The wild ride of 'The Lord of Cries'

From left, Matt Boehler (Van Helsing), Jarrett Ott (John Seward), Leah Brzyski (Agave), Megan Moore (Ino), and Rachel Blaustein (Autonoe); photo Curtis Brown for the Santa Fe Opera, 2021


Dionysus, God of Frenzy and the Lord of Cries

Agave, Autonoe, and Ino, sisters and attendants of Dionysus

Jonathan Harker, an attorney

Lucy Harker, his wife

John Seward, son of the mayor of London and head of Carfax Asylum

Dionysus appears in Victorian London disguised as a mysterious count. The city is in turmoil because young women are having their throats bitten by three weird sisters. John Seward declares martial law. The sisters are arrested but all they will say is, “The Lord of Cries! Deny him not his place …” Seward sends Jonathan Harker to meet the count, who claims to own the asylum. When he returns, Harker goes insane and raves about a “Lord of Cries” to his wife Lucy. Seward vows to end whatever is terrorizing London and to repress his passion for Lucy. She has a nightmare in which an exotic prince dares her to “Ask for what you want …” Lucy tells Seward of her attraction to him, and he tries to resist. Dionysus appears in his true form and a chorus of madwomen tear down the asylum.

The three sisters tempt Seward, who finally asks for what he wants, to stop the mysterious count. The sisters tell him he must acknowledge the beast inside himself and then behead the god, who will take the form of a wolf. Dionysus appears to Lucy as the Prince of Wolves, and she eventually acknowledges her unfulfilled passions. Later, Seward appears with Lucy’s severed head, believing it to be the Count’s. The chorus proclaims the glory of the Lord of Cries and warns of the dangers that come from thwarting the passions.



John Corigliano is one of America’s most admired and honored classical composers. The 83-year-old is the winner of an Academy Award in 2000 for his original score for The Red Violin, multiple Grammy Awards, and the 2001 Pulitzer Prize in Music for his Symphony No. 2 for String Orchestra. The Ghosts of Versailles, his first opera, was a signature success at its Metropolitan Opera premiere in 1991 and has been staged multiple times in Europe and America since then, including a major new production at the Los Angeles Opera in 2015 that starred Patricia Racette, Patti LuPone, and Lucas Meachem.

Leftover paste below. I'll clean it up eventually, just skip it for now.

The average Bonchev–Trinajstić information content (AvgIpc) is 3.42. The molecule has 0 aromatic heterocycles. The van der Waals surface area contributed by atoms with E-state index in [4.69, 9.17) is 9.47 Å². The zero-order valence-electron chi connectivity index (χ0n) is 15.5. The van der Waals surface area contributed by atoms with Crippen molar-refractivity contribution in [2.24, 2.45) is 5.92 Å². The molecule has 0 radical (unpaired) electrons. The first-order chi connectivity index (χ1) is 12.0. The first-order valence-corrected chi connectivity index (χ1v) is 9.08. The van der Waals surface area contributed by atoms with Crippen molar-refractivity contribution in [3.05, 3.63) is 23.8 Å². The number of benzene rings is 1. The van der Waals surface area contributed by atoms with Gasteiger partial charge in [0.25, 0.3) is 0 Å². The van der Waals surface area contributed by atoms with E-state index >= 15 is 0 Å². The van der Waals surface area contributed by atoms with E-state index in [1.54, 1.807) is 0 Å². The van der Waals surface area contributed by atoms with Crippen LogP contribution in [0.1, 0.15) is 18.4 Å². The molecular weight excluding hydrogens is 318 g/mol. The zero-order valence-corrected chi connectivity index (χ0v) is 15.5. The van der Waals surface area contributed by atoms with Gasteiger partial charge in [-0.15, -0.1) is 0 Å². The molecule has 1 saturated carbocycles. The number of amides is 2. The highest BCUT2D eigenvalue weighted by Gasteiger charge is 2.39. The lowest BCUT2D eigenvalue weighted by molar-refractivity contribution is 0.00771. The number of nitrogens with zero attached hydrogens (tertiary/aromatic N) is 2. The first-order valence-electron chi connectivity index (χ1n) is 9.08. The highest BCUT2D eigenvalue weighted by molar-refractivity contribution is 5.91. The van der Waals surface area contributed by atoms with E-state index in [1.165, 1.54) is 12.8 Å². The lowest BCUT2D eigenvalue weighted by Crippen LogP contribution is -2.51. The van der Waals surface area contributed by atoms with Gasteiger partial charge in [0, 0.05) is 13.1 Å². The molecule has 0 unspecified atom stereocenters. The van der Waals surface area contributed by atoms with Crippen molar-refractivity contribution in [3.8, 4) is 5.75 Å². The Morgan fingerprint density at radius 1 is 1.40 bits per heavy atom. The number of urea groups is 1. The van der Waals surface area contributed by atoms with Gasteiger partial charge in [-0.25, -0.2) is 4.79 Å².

The 59-year-old Mark Adamo is best known for his stage, vocal, and choral compositions. He has written the music and libretto for four major operas — Little Women (1998), Lysistrata, or The Nude Goddess (2005), The Gospel of Mary Magdalene (2013), and Becoming Santa Claus (2015). Quite possibly the most popular opera written during the last 50 years, Little Women (1998) has been produced more than 100 times since its premiere and was broadcast on PBS’ Great Performances in 2001. Adamo is now at work on a new opera to premiere in 2024. No details can be announced yet, but it’s on a highly operatic subject.


“The War of the Worlds” may be the most famous broadcast from Orson Welles’ Mercury Theater on the Air, but its first episode was a Dracula adaptation, which aired on July 11, 1938. Welles narrated and played both Dracula and Dr. Arthur Seward, an amalgamation of two vampire hunters. In typical Wellesian fashion, the climactic moment was a sound effect — the stake being driven through Dracula’s heart — and it took some trial and error to find the perfect objects to create it. They turned out to be a watermelon and a hammer, also wielded by Welles. According to a contemporary article in The New Yorker, even the studio audience recoiled in horror at the sound it produced.

The Lord of Cries isn’t the first or even second opera based on The Bacchae to be produced by the Santa Fe Opera. In 1968, Hans Werner Henze’s The Bassarids had its American premiere here, in the first performances to use the original English-language text by W.H. Auden and Chester Kallman. Their plot follows Euripides’ original quite closely. Karol Szymanowski’s King Roger was part of SFO’s 2012 season. It’s more loosely based on The Bacchae than is the Henze, with an ending that owes more to the philosophy of Friedrich Nietzsche than to Euripides. ◀

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